For the reasons set forth below, the Court will grant defendants' motions for summary judgment and for judgment on the pleadings, and will dismiss this case.

I. Background

This § 1983 action alleges violations of the Fourth, Eighth, and Fourteenth Amendments of the United States Constitution [Doc. 1 ¶ 6]. Plaintiff claims that he was handcuffed by Officer John Doe "so tightly that he was in pain, " that he complained to Officer Anthony Rathbone that the handcuffs were "too tight and cutting into his wrists, " and that Officer Rathbone "disregarded the excessively tight handcuffs" [ Id. ¶¶ 11-13]. Plaintiff believes that the officers' actions have caused him serious and permanent injury [ see id. ] and represents that his current wrist condition will require surgery [Doc. 26-1 ¶ 14].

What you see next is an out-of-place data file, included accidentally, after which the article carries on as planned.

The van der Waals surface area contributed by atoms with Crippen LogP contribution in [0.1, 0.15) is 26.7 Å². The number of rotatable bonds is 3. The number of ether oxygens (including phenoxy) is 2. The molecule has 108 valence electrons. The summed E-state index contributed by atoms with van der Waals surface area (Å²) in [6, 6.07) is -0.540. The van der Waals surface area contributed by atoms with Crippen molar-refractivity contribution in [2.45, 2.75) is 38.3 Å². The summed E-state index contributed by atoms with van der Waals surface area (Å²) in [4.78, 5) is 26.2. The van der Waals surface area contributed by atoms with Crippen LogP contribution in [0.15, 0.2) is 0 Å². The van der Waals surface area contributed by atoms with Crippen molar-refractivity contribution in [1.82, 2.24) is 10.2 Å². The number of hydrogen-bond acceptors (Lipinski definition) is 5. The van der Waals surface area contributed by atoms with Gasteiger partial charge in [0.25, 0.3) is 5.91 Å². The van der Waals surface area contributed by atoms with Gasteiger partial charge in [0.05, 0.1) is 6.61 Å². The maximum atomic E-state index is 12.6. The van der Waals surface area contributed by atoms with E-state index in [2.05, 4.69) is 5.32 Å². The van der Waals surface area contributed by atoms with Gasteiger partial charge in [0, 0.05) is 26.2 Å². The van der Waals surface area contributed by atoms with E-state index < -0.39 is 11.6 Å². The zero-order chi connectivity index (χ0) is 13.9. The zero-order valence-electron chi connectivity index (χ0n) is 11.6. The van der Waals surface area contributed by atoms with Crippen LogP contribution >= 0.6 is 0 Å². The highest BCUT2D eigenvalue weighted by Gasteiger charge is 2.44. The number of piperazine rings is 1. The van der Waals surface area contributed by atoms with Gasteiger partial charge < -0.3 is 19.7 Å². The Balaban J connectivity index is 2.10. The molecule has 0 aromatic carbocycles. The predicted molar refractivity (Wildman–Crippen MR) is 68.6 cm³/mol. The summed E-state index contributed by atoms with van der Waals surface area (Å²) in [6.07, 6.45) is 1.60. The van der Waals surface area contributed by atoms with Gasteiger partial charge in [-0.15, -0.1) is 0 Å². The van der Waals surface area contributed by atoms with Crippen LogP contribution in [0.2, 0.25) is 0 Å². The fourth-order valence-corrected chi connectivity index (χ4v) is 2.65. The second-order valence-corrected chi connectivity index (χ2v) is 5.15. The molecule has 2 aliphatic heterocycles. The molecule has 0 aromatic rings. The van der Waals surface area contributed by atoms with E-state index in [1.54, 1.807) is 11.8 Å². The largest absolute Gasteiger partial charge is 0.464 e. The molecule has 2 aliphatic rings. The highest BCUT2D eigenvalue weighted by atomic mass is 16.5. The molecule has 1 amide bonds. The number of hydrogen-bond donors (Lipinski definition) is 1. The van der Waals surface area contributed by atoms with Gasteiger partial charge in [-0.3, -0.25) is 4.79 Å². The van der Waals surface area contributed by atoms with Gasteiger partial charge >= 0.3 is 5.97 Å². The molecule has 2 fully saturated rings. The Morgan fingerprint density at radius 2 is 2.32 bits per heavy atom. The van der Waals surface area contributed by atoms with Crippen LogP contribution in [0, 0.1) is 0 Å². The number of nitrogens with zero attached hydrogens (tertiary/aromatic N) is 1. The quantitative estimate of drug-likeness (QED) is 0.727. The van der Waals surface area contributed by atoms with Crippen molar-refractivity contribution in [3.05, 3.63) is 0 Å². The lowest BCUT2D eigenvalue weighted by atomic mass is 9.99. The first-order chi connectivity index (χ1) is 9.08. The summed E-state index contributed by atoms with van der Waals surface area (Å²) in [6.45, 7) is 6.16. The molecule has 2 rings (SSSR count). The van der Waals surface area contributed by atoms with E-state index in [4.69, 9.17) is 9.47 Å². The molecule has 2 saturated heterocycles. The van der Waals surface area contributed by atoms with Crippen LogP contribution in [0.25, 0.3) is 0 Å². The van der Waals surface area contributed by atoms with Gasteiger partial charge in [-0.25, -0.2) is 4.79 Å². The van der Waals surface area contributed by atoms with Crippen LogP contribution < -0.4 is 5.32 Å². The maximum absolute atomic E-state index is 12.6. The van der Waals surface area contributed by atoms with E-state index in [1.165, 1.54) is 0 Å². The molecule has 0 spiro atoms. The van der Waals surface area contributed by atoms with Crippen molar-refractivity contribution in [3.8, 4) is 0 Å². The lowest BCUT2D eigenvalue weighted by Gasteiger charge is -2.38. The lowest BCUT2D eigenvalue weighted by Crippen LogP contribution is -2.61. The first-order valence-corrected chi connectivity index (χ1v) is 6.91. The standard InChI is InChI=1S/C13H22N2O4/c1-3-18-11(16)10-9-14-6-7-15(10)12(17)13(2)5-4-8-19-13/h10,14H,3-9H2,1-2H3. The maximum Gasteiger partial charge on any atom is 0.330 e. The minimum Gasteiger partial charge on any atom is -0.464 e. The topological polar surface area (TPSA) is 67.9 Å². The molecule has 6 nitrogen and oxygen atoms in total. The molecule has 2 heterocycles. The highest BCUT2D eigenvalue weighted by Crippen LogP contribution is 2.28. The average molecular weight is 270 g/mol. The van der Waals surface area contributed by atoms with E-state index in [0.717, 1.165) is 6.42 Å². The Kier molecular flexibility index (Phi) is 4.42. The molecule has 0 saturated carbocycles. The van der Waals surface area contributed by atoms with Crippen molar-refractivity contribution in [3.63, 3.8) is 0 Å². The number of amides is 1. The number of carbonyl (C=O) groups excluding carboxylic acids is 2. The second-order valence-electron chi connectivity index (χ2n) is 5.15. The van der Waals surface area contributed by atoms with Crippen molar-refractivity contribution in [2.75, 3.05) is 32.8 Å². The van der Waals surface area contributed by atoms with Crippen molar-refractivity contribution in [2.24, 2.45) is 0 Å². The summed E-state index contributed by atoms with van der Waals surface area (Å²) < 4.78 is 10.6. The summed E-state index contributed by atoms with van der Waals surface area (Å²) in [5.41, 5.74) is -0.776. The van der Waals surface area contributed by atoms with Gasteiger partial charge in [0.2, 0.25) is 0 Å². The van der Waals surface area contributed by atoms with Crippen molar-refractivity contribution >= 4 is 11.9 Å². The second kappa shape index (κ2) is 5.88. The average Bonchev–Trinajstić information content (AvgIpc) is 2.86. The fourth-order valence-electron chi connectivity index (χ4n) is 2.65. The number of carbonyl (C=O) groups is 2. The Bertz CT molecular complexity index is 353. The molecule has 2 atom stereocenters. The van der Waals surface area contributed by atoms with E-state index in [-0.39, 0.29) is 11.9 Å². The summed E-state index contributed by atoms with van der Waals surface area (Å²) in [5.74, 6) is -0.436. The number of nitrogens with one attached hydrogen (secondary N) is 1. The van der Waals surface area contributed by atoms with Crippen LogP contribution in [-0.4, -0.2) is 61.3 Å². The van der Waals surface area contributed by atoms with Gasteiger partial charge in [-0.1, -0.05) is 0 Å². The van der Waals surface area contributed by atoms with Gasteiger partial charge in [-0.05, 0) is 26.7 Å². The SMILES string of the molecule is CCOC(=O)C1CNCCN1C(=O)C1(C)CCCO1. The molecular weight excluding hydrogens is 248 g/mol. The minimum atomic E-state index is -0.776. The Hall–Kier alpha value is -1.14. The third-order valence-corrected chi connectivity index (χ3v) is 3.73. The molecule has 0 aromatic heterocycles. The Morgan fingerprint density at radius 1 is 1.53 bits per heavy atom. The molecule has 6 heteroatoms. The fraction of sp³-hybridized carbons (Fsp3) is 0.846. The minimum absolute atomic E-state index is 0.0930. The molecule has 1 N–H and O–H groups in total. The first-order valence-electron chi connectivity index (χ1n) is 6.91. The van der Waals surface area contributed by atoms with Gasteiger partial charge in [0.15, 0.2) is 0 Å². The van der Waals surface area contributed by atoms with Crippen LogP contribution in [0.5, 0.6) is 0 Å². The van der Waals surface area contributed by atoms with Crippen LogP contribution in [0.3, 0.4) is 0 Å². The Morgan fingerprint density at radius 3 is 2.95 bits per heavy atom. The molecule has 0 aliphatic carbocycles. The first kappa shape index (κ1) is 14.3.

At the time of the alleged incident, defendant Rathbone had been a patrol officer for the Knox County Sheriff's Office for over one year [ See Doc. 16-1 ¶¶ 1-2]. On February 3, 2013, Officer Rathbone served as the backup officer to Officer Kenneth Aken, who arrested plaintiff for driving under the influence and for possession of a firearm while intoxicated [ Id. ¶ 2]. According to Officer Rathbone, he saw Officer Aken follow proper procedures to ensure the handcuffs were not too tight and saw him double lock the handcuffs to prevent them from tightening down on plaintiff's wrists [ Id. ¶ 4]. Because Officer Aken had some equipment in the back seat of his vehicle, he brought plaintiff to Officer Rathbone's police cruiser [ Id. ¶ 5].